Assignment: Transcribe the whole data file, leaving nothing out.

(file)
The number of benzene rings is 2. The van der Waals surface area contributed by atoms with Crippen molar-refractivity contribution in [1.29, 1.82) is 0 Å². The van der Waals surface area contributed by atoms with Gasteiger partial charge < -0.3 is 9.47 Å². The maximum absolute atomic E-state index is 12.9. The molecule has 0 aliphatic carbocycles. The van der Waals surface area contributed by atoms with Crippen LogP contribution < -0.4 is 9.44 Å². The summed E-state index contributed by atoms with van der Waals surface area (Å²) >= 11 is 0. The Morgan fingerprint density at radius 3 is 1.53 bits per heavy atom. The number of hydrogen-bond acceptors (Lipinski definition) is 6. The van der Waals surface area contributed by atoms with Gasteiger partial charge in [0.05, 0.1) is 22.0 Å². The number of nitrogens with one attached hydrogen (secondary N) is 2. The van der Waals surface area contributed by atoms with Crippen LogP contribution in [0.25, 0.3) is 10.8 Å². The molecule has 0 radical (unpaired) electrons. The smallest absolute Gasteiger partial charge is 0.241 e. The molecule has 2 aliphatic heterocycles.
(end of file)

The number of benzene rings is 2. The van der Waals surface area contributed by atoms with Crippen molar-refractivity contribution in [1.29, 1.82) is 0 Å². The van der Waals surface area contributed by atoms with Gasteiger partial charge < -0.3 is 9.47 Å². The maximum absolute atomic E-state index is 12.9. The molecule has 0 aliphatic carbocycles. The van der Waals surface area contributed by atoms with Crippen LogP contribution < -0.4 is 9.44 Å². The summed E-state index contributed by atoms with van der Waals surface area (Å²) >= 11 is 0. The Morgan fingerprint density at radius 3 is 1.53 bits per heavy atom. The number of hydrogen-bond acceptors (Lipinski definition) is 6. The van der Waals surface area contributed by atoms with Gasteiger partial charge in [0.05, 0.1) is 22.0 Å². The number of nitrogens with one attached hydrogen (secondary N) is 2. The van der Waals surface area contributed by atoms with Crippen LogP contribution in [0.25, 0.3) is 10.8 Å². The molecule has 0 radical (unpaired) electrons. The smallest absolute Gasteiger partial charge is 0.241 e. The molecule has 2 aliphatic heterocycles.